Trophy Girl 

by Marlis Manley


Trophy Girl will please its readers as the story on its pages is well conceived and equally well written.

The protagonist is a young girl who, after finding her late mother’s scrapbook, sets out to find the man she believes to be her birth father knowing that he’s likely never even been aware of her existence. That he happens to be a seasoned and respected race winning dirt track jalopy driver simplifies her being able to find him. And that sets this fine work of historical fiction, with nary a misplaced word, in motion. 

Readers taste the flavor, smell the smells, and witness dirt track jalopy racing in the Midwest during the mid-1950s to mid-1960s just as author Marlis Manley had experienced it firsthand. Her own father had been an SCCA racer out west and then her step-father had been a championship dirt track jalopy racer in the Midwest on some of the very tracks where she set her story. A bit more about those two men, Frank D. Manley and Frank J. (who went by Frankie) Lies, is enlightening because of the experiences they gave Marlis that lent background and provide much of the historic aspect of her first novel. 

Father Frank went to work for Boeing Aircraft in Wichita May 1939, actually Stearman then as it was prior to it becoming Boeing. He traveled the world as a field service engineer for Boeing fulfilling both domestic and foreign assignments before his 1987 retirement. He had been a lifelong member of the Sports Car Club of America (SCCA) and had taken his daughter for hot lap rides around Seattle International Raceway in his Dino Ferrari, raced his Deutsch-Bonnet up and down the West coast and even restored a super rare Abarth Zagato.

At the time Frankie Lies did win that inaugural National Championship for Jalopy stock cars in 1957 in Oklahoma City’s Taft Stadium he was Marlis’ stepfather-to-be but she had been there too and seen it all firsthand. For her story she was able to draw from lovingly and carefully kept family scrapbooks, racing history websites such as kansasracing/ and other racing archives along with her very own memories and experiences being around those tracks and the cars and racers.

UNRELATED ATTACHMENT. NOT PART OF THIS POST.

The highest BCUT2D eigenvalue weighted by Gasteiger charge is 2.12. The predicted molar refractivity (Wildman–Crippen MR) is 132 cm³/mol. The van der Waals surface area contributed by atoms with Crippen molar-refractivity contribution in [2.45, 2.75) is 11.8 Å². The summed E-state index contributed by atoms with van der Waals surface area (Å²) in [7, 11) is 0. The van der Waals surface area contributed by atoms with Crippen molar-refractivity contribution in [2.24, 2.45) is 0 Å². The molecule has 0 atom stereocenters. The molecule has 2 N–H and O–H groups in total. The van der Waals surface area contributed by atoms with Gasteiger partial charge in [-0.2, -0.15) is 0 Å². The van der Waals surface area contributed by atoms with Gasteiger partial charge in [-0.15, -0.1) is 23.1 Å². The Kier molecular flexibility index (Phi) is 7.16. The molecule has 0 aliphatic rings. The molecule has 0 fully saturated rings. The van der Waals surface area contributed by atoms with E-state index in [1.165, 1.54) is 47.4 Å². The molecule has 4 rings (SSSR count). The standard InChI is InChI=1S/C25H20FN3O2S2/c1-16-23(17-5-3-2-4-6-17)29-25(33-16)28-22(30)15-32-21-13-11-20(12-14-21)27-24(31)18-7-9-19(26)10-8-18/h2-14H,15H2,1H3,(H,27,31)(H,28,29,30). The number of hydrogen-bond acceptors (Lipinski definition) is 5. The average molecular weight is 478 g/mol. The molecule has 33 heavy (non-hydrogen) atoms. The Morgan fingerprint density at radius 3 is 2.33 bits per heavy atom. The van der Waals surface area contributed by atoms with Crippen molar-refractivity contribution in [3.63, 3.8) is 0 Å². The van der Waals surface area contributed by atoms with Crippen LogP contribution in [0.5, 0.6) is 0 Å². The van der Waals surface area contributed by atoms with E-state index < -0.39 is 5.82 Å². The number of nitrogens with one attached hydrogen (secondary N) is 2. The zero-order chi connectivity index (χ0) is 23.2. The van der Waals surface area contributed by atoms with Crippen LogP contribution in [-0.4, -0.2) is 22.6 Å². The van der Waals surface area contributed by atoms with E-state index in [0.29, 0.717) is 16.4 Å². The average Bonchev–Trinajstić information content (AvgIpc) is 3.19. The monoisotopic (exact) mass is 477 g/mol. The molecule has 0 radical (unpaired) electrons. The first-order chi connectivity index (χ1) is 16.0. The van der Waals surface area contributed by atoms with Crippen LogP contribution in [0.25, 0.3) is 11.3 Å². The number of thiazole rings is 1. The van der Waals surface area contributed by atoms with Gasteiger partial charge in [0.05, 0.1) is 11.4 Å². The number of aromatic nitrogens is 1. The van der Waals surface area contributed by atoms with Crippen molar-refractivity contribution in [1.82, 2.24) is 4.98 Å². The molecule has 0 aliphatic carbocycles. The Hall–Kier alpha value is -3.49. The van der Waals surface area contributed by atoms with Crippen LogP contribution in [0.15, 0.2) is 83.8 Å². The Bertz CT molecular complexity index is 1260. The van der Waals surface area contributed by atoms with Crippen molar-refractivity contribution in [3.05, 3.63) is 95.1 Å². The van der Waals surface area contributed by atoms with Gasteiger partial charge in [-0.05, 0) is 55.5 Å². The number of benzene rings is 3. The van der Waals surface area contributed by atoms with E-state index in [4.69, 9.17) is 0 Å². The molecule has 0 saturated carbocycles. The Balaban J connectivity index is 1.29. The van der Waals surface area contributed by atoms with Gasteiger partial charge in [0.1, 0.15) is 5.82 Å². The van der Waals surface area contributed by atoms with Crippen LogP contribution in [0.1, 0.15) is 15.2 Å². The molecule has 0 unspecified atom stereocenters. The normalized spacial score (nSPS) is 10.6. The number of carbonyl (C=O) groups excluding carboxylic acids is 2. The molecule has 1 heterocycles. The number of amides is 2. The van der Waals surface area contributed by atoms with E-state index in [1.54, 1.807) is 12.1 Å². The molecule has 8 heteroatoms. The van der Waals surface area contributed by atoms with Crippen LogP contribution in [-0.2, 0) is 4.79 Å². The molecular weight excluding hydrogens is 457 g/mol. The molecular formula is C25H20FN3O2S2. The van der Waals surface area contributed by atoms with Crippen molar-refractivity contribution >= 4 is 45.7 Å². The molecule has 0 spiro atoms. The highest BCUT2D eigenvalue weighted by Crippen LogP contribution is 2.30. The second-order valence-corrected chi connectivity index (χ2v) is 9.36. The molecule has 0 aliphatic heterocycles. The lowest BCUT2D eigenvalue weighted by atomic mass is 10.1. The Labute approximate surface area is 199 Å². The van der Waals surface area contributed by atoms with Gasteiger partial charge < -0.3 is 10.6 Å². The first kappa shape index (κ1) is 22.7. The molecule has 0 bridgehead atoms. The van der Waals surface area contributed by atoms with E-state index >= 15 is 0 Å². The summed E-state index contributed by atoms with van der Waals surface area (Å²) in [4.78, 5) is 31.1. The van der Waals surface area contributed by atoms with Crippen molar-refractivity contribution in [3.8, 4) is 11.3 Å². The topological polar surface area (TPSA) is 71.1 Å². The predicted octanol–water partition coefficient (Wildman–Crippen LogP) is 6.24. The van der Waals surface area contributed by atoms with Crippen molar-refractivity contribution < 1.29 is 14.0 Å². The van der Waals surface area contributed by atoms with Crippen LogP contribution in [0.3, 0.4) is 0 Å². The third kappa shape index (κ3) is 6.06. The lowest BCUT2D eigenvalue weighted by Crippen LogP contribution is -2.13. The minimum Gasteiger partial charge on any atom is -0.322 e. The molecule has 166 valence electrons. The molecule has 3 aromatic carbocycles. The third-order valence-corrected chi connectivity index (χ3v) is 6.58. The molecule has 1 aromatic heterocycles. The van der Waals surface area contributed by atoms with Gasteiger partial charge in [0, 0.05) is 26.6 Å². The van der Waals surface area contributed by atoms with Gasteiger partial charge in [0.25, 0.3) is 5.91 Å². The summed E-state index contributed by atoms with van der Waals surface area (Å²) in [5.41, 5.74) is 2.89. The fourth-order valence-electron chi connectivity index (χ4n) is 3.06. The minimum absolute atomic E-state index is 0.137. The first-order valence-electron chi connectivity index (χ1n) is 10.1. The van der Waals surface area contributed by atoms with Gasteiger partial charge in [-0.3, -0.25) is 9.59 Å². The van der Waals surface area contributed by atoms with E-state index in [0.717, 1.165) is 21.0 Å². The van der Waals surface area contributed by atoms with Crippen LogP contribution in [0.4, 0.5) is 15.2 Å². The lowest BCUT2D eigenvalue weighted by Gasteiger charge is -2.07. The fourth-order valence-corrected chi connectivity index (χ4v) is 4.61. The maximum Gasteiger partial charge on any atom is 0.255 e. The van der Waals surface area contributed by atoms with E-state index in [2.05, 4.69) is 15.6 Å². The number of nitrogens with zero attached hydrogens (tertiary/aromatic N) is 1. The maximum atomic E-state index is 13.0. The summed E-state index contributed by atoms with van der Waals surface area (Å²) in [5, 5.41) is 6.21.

It’s no surprise either that Manley’s book earned an Honorable Mention in a William Faulkner Literary Competition for Novel as well as an MFA with Distinction in fiction writing from Wichita State University, where she had been an MFA Fellow. Her writing skills have been honed teaching English—including creative writing—at several universities. She is also a founder of the Mendocino Coast Writers Conference and has published award-winning short fiction. And, she’s had over 100 poems published in literary magazines including Kansas Quarterly, Crosscurrents, and Kansas Women Writers.

So a bit more about the book and its story; but not too much as the pleasure of discovering the story details on the book’s pages should be for readers to find while reading. Marlis Manley was likely an awesome educator for the tauter the action being related the more she keeps her reader engaged, turning page after page following the action. It’s such a nicely constructed and told tale that this commentator happily read on late into the night as the characters came to life with believable dialog and engaging events and action. 

Marlis Manley (Broadhead), true to the memory of her two dads, gets the car and race and racing facts right too. That winning car was indeed a jalopyed ’34 Ford five-window coupe. And in her acknowledgements she freely pokes a bit of fun at herself as she thanks a friend of Frankie “who saved me from the faux pas of installing a Jiffy Lube in Oklahoma several years before the company existed.”

Reward yourself with a copy of this totally pleasurable read.

Trophy Girl 
by Marlis Manley
Black Rose Writing, 2021
342 pages, softcover 
List Price: $20.95
ISBN 13: 978 1 68433 773 6

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